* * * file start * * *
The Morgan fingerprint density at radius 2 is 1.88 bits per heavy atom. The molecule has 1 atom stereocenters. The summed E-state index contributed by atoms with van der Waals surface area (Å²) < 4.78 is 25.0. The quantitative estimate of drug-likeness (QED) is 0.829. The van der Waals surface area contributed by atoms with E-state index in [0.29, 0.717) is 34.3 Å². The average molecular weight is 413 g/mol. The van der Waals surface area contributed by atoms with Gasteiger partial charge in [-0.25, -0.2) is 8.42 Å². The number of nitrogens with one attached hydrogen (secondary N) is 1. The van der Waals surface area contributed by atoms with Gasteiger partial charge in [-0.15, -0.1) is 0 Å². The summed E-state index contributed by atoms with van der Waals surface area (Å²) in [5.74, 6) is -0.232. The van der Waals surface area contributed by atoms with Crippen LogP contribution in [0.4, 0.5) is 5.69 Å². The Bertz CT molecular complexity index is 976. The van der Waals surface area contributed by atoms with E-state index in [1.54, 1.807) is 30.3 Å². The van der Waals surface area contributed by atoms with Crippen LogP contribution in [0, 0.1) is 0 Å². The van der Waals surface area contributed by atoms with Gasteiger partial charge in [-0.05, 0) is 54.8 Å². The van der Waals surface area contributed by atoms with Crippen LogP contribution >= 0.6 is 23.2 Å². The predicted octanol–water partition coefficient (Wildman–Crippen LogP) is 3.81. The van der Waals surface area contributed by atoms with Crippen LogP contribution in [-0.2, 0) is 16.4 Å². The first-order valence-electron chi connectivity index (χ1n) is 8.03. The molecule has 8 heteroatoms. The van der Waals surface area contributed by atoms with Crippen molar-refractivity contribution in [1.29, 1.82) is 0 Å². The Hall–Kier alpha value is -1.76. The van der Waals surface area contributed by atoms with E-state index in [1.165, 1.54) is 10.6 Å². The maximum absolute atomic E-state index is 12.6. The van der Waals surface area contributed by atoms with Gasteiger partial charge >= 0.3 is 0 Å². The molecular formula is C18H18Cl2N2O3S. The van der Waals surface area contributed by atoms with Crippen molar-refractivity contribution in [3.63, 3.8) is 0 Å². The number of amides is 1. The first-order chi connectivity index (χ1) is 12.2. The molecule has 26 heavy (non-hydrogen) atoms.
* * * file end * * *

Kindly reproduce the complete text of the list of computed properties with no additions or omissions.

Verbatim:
The Morgan fingerprint density at radius 2 is 1.88 bits per heavy atom. The molecule has 1 atom stereocenters. The summed E-state index contributed by atoms with van der Waals surface area (Å²) < 4.78 is 25.0. The quantitative estimate of drug-likeness (QED) is 0.829. The van der Waals surface area contributed by atoms with E-state index in [0.29, 0.717) is 34.3 Å². The average molecular weight is 413 g/mol. The van der Waals surface area contributed by atoms with Gasteiger partial charge in [-0.25, -0.2) is 8.42 Å². The number of nitrogens with one attached hydrogen (secondary N) is 1. The van der Waals surface area contributed by atoms with Gasteiger partial charge in [-0.15, -0.1) is 0 Å². The summed E-state index contributed by atoms with van der Waals surface area (Å²) in [5.74, 6) is -0.232. The van der Waals surface area contributed by atoms with Crippen LogP contribution in [0.4, 0.5) is 5.69 Å². The Bertz CT molecular complexity index is 976. The van der Waals surface area contributed by atoms with E-state index in [1.54, 1.807) is 30.3 Å². The van der Waals surface area contributed by atoms with Crippen LogP contribution in [0, 0.1) is 0 Å². The van der Waals surface area contributed by atoms with Gasteiger partial charge in [-0.05, 0) is 54.8 Å². The van der Waals surface area contributed by atoms with Crippen LogP contribution >= 0.6 is 23.2 Å². The predicted octanol–water partition coefficient (Wildman–Crippen LogP) is 3.81. The van der Waals surface area contributed by atoms with Crippen LogP contribution in [-0.2, 0) is 16.4 Å². The first-order valence-electron chi connectivity index (χ1n) is 8.03. The molecule has 8 heteroatoms. The van der Waals surface area contributed by atoms with Crippen molar-refractivity contribution in [1.29, 1.82) is 0 Å². The Hall–Kier alpha value is -1.76. The van der Waals surface area contributed by atoms with E-state index in [1.165, 1.54) is 10.6 Å². The maximum absolute atomic E-state index is 12.6. The van der Waals surface area contributed by atoms with Gasteiger partial charge >= 0.3 is 0 Å². The molecular formula is C18H18Cl2N2O3S. The van der Waals surface area contributed by atoms with Crippen molar-refractivity contribution in [3.63, 3.8) is 0 Å². The number of amides is 1. The first-order chi connectivity index (χ1) is 12.2. The molecule has 26 heavy (non-hydrogen) atoms.